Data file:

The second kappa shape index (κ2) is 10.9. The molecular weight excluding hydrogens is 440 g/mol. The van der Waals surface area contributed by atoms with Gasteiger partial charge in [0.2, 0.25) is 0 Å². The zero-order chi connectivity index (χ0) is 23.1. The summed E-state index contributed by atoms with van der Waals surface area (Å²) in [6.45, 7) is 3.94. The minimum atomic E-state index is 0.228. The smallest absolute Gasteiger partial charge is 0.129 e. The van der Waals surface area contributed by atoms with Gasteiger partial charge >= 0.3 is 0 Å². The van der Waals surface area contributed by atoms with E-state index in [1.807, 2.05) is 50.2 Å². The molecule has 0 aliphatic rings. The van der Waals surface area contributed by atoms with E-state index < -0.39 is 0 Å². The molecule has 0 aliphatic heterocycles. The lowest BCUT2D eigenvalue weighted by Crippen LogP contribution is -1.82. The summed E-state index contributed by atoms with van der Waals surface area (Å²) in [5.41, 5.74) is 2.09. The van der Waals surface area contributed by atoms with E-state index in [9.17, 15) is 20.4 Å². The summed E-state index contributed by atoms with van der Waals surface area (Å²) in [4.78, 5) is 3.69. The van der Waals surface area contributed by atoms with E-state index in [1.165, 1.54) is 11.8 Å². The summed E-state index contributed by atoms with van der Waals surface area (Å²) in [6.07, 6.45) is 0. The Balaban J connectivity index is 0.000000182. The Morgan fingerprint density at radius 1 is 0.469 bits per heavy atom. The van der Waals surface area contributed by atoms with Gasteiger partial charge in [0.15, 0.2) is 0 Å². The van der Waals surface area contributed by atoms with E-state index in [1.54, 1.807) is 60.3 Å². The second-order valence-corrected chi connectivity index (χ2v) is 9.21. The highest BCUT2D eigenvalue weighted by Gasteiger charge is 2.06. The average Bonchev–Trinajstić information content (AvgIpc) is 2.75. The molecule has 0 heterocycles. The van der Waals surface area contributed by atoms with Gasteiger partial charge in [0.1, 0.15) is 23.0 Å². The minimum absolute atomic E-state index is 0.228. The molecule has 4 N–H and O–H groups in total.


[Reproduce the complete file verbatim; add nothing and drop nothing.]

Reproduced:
The second kappa shape index (κ2) is 10.9. The molecular weight excluding hydrogens is 440 g/mol. The van der Waals surface area contributed by atoms with Gasteiger partial charge in [0.2, 0.25) is 0 Å². The zero-order chi connectivity index (χ0) is 23.1. The summed E-state index contributed by atoms with van der Waals surface area (Å²) in [6.45, 7) is 3.94. The minimum atomic E-state index is 0.228. The smallest absolute Gasteiger partial charge is 0.129 e. The van der Waals surface area contributed by atoms with Gasteiger partial charge >= 0.3 is 0 Å². The van der Waals surface area contributed by atoms with E-state index in [1.807, 2.05) is 50.2 Å². The molecule has 0 aliphatic rings. The van der Waals surface area contributed by atoms with E-state index < -0.39 is 0 Å². The molecule has 0 aliphatic heterocycles. The lowest BCUT2D eigenvalue weighted by Crippen LogP contribution is -1.82. The summed E-state index contributed by atoms with van der Waals surface area (Å²) in [5.41, 5.74) is 2.09. The van der Waals surface area contributed by atoms with E-state index in [9.17, 15) is 20.4 Å². The summed E-state index contributed by atoms with van der Waals surface area (Å²) in [4.78, 5) is 3.69. The van der Waals surface area contributed by atoms with E-state index in [1.165, 1.54) is 11.8 Å². The summed E-state index contributed by atoms with van der Waals surface area (Å²) in [6.07, 6.45) is 0. The Balaban J connectivity index is 0.000000182. The Morgan fingerprint density at radius 1 is 0.469 bits per heavy atom. The van der Waals surface area contributed by atoms with Gasteiger partial charge in [0.15, 0.2) is 0 Å². The van der Waals surface area contributed by atoms with E-state index in [1.54, 1.807) is 60.3 Å². The second-order valence-corrected chi connectivity index (χ2v) is 9.21. The highest BCUT2D eigenvalue weighted by Gasteiger charge is 2.06. The average Bonchev–Trinajstić information content (AvgIpc) is 2.75. The molecule has 0 heterocycles. The van der Waals surface area contributed by atoms with Gasteiger partial charge in [0.1, 0.15) is 23.0 Å². The minimum absolute atomic E-state index is 0.228. The molecule has 4 N–H and O–H groups in total.